Long- dis­tance melo­drama

Graeme Blun­dell

The Weekend Australian - Review - - Books -

FIND­ING the right way to say good­bye to a great de­tec­tive char­ac­ter has dis­turbed so many masters of mys­tery that few have the courage to do it. Los­ing some­one they have lived with for so long breaks their hearts. At the end of Peter Cor­ris’s Ap­peal De­nied , No. 32 in the Cliff Hardy se­ries, his cre­ator sent him to the US to help his dead lover’s boxer brother train for a ti­tle bout. His private in­quiry li­cence was can­celled and he was banned for life. Some read­ers thought it was the end, the se­ries fi­nally worn out.

‘‘ He wasn’t tired and nei­ther was I,’’ an amused Cor­ris says. ‘‘ I need to keep writ­ing for per­sonal ther­apy and cash flow.’’

He de­cided to leave Hardy in the US for a bit and de­cided on a ret­ro­spec­tive, some­thing Cor­ris had suc­cess­fully at­tempted in 1993 with Mat­ri­mo­nial Causes .

This time he takes Hardy back to Syd­ney in 1987. The Ananda Marga sect is seek­ing com­pen­sa­tion for wrong­ful im­pris­on­ment for the Hil­ton ho­tel bomb­ing, tran­nies still haunt Dar­linghurst’s William Street and kids throw Fris­bees around the city’s parks.

Hardy is drawn back into a miss­ing per­son’s case in­volv­ing a trou­bled young man that might be a faked death or worse. But what seems rou­tine quickly turns sin­is­ter as he in­ves­ti­gates Justin Hamp­shire’s back­ground, fam­ily cir­cum­stances and the deceptions and dis­ap­point­ments of his life. The boy’s in­ter­est in mil­i­tary his­tory and war memo­ri­als has Hardy pi­lot­ing his old Fal­con in cir­cles across NSW.

Th­ese days Hardy is age­ing, vul­ner­a­ble and full of the sad­ness of the world. Back in the 1980s, how­ever, he’s still happy to drive a base­ball bat into a hit man’s kneecap af­ter he has crushed a dog’s skull and can still take out heav­ies who point pis­tols at him in Glebe’s back streets, hard types with bit­ter mouths and eyes. ‘‘ Emo­tion­ally un­der­nour­ished,’’ Hardy mut­ters.

He finds his way through lies and ob­ses­sions, al­ways look­ing for the door that opens the past. He knows he’s a bit of a ro­man­tic and would prob­a­bly call it a weak­ness. In Open File he ad­mits to some­thing his women have never un­der­stood: ‘‘ the sheer in­ter­est a case like this set up, the way it got un­der my skin, into my head and needed to be re­solved’’.

Open File finds Cor­ris in top form. It’s familiar, hard- bit­ten, as­sured and highly en­ter­tain­ing, writ­ten with his unique sense of ra­tio­nal con­tain­ment and his unas­sum­ing mas­tery of set­ting and so­cial con­text.

His style is tightly made and re­fuses to al­low a static sen­tence or one with­out per­ti­nence. He’s al­ways able to beat the genre trap, not by ven­tur­ing out­side room inside.

‘‘ I’ve never had any trou­ble hav­ing fun within the genre, aping other books and writ­ers, sling­ing off at other writ­ers, get­ting my rocks off po­lit­i­cally, sport- wise, re­li­gion- wise, so­cially,’’ he says. ‘‘ A lot of this goes un­no­ticed but I get a kick out of it.’’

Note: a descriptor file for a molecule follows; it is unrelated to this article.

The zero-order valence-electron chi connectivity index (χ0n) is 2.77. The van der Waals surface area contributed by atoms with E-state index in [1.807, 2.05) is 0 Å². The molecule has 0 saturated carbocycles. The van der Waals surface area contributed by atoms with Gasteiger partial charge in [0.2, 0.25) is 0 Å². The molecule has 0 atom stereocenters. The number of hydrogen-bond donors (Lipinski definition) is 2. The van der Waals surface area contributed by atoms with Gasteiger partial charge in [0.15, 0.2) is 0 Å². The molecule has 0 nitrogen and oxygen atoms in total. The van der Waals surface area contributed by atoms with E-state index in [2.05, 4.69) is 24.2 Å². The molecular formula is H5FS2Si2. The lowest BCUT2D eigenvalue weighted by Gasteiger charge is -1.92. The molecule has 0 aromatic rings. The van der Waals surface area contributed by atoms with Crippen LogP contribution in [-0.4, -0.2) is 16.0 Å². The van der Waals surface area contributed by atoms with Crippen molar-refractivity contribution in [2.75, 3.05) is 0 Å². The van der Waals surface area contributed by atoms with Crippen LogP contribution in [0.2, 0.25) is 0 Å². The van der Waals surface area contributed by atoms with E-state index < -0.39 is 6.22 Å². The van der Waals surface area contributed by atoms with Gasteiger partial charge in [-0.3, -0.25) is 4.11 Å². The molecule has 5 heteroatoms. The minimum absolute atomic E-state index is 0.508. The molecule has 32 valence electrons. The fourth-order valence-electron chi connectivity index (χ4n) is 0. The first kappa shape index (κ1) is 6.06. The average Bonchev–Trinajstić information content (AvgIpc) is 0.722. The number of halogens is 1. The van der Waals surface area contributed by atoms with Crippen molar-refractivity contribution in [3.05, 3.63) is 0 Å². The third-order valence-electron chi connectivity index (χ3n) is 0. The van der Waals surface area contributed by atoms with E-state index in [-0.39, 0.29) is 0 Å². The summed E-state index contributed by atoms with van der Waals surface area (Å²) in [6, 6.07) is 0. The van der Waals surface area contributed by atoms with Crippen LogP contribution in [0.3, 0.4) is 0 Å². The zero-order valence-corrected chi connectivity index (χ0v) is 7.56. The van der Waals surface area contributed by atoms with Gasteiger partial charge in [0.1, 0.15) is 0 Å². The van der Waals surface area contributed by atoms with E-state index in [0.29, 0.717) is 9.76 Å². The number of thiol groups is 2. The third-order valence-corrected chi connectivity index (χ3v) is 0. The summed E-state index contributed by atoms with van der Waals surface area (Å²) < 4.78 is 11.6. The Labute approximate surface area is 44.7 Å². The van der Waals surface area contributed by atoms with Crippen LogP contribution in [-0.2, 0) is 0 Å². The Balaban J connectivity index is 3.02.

He draws his read­abil­ity not from his skill at pil­ing on por­tions of sex, wisecracks, vi­o­lence and death but from his long- drawn por­trait of a man slowly grow­ing old. ‘‘ The Hardy char­ac­ter

but by

find­ing un­ex­pected

his fam­ily. And she then al­lows the book to cir­cle back to its be­gin­ning; to the rea­son for writ­ing au­to­bi­o­graph­i­cally, and what she has un­der­stood from it.

Most of the pieces in the book have an hon­esty and at­ten­tion to de­tail which is en­gag­ing and dis­arm­ing, and the best pieces are very pow­er­ful in­deed: my favourites are Strange Times ( about the class­room ex­pe­ri­ence); Close to the Bone ( her hus­band’s own child­hood trauma), and Writ­ing About Us ( Jonathan’s ill­ness). Th­ese are bril­liantly ob­served, ten­der yet un­flinch­ing, heart­break­ing yet never melo­dra­matic pieces which go right to a reader’s heart and mind.

Not ev­ery­thing worked for me, how­ever. Top Dog, about the train­ing of the fam­ily dog, has a makeweight feel to it. The Story My Mother Tells Me, which fo­cuses on Blain’s preg­nancy and Odessa’s birth, I found in­tro­spec­tive and pre­cious to the point of ob­ses­sive. And there are puz­zling ab­sences: Blain’s mother and older brother emerge strongly but Joshua, her younger brother, is al­most in­vis­i­ble. Her fa­ther is hardly present, ex­cept in The Ger­maine Tape, which it­self felt ob­tuse, like a mis­read­ing frozen from child­hood.

De­spite th­ese quib­bles, this is a lu­cidly and el­e­gantly writ­ten book, which is per­vaded by a haunt­ing sense of melan­choly. It is also very read­able: I found my­self read­ing it in one long sit­ting, en­gaged and oc­ca­sion­ally ir­ri­tated, but al­ways ab­sorbed. So­phie Mas­son’s most re­cent novel is The Ma­hara­jah’s Ghost. Ge­or­gia Blain is a guest at Ade­laide Writ­ers Week.

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